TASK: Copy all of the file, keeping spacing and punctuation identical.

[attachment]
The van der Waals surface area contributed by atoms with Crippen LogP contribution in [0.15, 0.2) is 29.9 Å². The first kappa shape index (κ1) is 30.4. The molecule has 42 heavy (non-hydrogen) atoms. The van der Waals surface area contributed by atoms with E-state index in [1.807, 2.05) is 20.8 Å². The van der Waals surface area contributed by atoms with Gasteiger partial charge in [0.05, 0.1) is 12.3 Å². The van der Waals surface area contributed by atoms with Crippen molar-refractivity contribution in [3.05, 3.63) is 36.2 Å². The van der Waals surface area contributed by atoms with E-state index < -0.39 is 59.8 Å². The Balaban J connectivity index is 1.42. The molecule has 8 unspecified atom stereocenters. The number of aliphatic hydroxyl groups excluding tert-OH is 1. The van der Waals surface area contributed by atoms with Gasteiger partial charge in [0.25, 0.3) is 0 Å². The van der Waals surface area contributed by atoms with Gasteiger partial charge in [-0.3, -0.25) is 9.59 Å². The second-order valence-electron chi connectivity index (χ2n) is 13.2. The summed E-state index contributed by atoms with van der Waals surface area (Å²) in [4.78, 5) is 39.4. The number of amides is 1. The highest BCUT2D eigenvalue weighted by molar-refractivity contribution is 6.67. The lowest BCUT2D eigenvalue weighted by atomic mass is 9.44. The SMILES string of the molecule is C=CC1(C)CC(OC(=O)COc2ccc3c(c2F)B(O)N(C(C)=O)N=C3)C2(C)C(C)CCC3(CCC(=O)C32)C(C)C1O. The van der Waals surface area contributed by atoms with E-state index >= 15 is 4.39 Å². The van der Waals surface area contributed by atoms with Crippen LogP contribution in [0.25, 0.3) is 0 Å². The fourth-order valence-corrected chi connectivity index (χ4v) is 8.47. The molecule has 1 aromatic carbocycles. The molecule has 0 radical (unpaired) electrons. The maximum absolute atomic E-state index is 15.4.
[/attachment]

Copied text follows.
The van der Waals surface area contributed by atoms with Crippen LogP contribution in [0.15, 0.2) is 29.9 Å². The first kappa shape index (κ1) is 30.4. The molecule has 42 heavy (non-hydrogen) atoms. The van der Waals surface area contributed by atoms with E-state index in [1.807, 2.05) is 20.8 Å². The van der Waals surface area contributed by atoms with Gasteiger partial charge in [0.05, 0.1) is 12.3 Å². The van der Waals surface area contributed by atoms with Crippen molar-refractivity contribution in [3.05, 3.63) is 36.2 Å². The van der Waals surface area contributed by atoms with E-state index < -0.39 is 59.8 Å². The Balaban J connectivity index is 1.42. The molecule has 8 unspecified atom stereocenters. The number of aliphatic hydroxyl groups excluding tert-OH is 1. The van der Waals surface area contributed by atoms with Gasteiger partial charge in [0.25, 0.3) is 0 Å². The van der Waals surface area contributed by atoms with Gasteiger partial charge in [-0.3, -0.25) is 9.59 Å². The second-order valence-electron chi connectivity index (χ2n) is 13.2. The summed E-state index contributed by atoms with van der Waals surface area (Å²) in [4.78, 5) is 39.4. The number of amides is 1. The highest BCUT2D eigenvalue weighted by molar-refractivity contribution is 6.67. The lowest BCUT2D eigenvalue weighted by atomic mass is 9.44. The SMILES string of the molecule is C=CC1(C)CC(OC(=O)COc2ccc3c(c2F)B(O)N(C(C)=O)N=C3)C2(C)C(C)CCC3(CCC(=O)C32)C(C)C1O. The van der Waals surface area contributed by atoms with E-state index >= 15 is 4.39 Å². The van der Waals surface area contributed by atoms with Crippen LogP contribution in [0.25, 0.3) is 0 Å². The fourth-order valence-corrected chi connectivity index (χ4v) is 8.47. The molecule has 1 aromatic carbocycles. The molecule has 0 radical (unpaired) electrons. The maximum absolute atomic E-state index is 15.4.